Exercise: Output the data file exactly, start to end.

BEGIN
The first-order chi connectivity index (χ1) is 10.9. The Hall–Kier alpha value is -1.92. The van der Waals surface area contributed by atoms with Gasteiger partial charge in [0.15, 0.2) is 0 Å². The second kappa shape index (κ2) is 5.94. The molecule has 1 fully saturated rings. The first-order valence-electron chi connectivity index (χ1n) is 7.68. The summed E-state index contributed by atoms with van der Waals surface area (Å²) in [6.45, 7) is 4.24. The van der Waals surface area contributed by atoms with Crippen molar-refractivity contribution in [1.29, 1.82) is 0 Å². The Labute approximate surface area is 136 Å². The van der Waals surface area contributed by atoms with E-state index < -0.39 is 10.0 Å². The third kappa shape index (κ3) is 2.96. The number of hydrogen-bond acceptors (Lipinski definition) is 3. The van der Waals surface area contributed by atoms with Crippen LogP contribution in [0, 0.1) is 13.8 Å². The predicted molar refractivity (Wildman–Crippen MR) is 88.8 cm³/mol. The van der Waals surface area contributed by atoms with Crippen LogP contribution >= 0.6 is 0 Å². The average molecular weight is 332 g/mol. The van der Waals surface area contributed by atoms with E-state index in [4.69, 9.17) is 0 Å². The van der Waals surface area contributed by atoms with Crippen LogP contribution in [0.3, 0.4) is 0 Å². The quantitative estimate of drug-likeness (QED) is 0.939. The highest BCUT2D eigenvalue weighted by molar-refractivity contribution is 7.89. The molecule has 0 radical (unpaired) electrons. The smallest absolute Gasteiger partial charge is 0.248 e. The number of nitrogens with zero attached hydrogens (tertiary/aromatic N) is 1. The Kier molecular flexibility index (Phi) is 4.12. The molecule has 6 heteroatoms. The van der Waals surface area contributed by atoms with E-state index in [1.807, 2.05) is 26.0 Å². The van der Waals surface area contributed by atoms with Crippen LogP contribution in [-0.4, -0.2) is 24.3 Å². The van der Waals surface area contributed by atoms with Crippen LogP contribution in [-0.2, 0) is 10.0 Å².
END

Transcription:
The first-order chi connectivity index (χ1) is 10.9. The Hall–Kier alpha value is -1.92. The van der Waals surface area contributed by atoms with Gasteiger partial charge in [0.15, 0.2) is 0 Å². The second kappa shape index (κ2) is 5.94. The molecule has 1 fully saturated rings. The first-order valence-electron chi connectivity index (χ1n) is 7.68. The summed E-state index contributed by atoms with van der Waals surface area (Å²) in [6.45, 7) is 4.24. The van der Waals surface area contributed by atoms with Crippen molar-refractivity contribution in [1.29, 1.82) is 0 Å². The Labute approximate surface area is 136 Å². The van der Waals surface area contributed by atoms with E-state index < -0.39 is 10.0 Å². The third kappa shape index (κ3) is 2.96. The number of hydrogen-bond acceptors (Lipinski definition) is 3. The van der Waals surface area contributed by atoms with Crippen LogP contribution in [0, 0.1) is 13.8 Å². The predicted molar refractivity (Wildman–Crippen MR) is 88.8 cm³/mol. The van der Waals surface area contributed by atoms with Crippen LogP contribution >= 0.6 is 0 Å². The average molecular weight is 332 g/mol. The van der Waals surface area contributed by atoms with E-state index in [4.69, 9.17) is 0 Å². The van der Waals surface area contributed by atoms with Crippen LogP contribution in [0.3, 0.4) is 0 Å². The quantitative estimate of drug-likeness (QED) is 0.939. The highest BCUT2D eigenvalue weighted by molar-refractivity contribution is 7.89. The molecule has 0 radical (unpaired) electrons. The smallest absolute Gasteiger partial charge is 0.248 e. The number of nitrogens with zero attached hydrogens (tertiary/aromatic N) is 1. The Kier molecular flexibility index (Phi) is 4.12. The molecule has 6 heteroatoms. The van der Waals surface area contributed by atoms with E-state index in [1.807, 2.05) is 26.0 Å². The van der Waals surface area contributed by atoms with Crippen LogP contribution in [-0.4, -0.2) is 24.3 Å². The van der Waals surface area contributed by atoms with Crippen LogP contribution in [-0.2, 0) is 10.0 Å².